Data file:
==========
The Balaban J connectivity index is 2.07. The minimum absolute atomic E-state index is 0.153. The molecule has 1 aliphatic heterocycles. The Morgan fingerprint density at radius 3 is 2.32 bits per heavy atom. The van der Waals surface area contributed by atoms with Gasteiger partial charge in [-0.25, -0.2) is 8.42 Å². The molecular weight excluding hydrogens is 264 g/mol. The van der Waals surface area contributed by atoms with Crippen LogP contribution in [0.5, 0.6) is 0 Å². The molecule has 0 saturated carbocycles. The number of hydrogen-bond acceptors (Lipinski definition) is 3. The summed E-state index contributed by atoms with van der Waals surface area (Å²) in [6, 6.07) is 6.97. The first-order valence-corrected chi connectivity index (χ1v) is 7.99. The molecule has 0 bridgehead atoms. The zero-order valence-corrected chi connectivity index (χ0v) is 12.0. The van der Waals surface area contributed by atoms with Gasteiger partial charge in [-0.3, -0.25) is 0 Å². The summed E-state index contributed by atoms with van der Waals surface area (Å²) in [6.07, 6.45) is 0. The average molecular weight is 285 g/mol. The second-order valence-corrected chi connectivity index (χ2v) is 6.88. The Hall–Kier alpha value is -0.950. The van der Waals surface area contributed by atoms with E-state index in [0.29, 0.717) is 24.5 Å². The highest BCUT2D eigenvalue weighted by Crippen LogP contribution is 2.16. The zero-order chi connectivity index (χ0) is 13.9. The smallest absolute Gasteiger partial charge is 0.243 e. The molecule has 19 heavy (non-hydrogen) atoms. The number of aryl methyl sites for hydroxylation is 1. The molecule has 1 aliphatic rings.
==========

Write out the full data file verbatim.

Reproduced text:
The Balaban J connectivity index is 2.07. The minimum absolute atomic E-state index is 0.153. The molecule has 1 aliphatic heterocycles. The Morgan fingerprint density at radius 3 is 2.32 bits per heavy atom. The van der Waals surface area contributed by atoms with Gasteiger partial charge in [-0.25, -0.2) is 8.42 Å². The molecular weight excluding hydrogens is 264 g/mol. The van der Waals surface area contributed by atoms with Crippen LogP contribution in [0.5, 0.6) is 0 Å². The molecule has 0 saturated carbocycles. The number of hydrogen-bond acceptors (Lipinski definition) is 3. The summed E-state index contributed by atoms with van der Waals surface area (Å²) in [6, 6.07) is 6.97. The first-order valence-corrected chi connectivity index (χ1v) is 7.99. The molecule has 0 bridgehead atoms. The zero-order valence-corrected chi connectivity index (χ0v) is 12.0. The van der Waals surface area contributed by atoms with Gasteiger partial charge in [-0.3, -0.25) is 0 Å². The summed E-state index contributed by atoms with van der Waals surface area (Å²) in [6.07, 6.45) is 0. The average molecular weight is 285 g/mol. The second-order valence-corrected chi connectivity index (χ2v) is 6.88. The Hall–Kier alpha value is -0.950. The van der Waals surface area contributed by atoms with E-state index in [0.29, 0.717) is 24.5 Å². The highest BCUT2D eigenvalue weighted by Crippen LogP contribution is 2.16. The zero-order chi connectivity index (χ0) is 13.9. The smallest absolute Gasteiger partial charge is 0.243 e. The molecule has 19 heavy (non-hydrogen) atoms. The number of aryl methyl sites for hydroxylation is 1. The molecule has 1 aliphatic rings.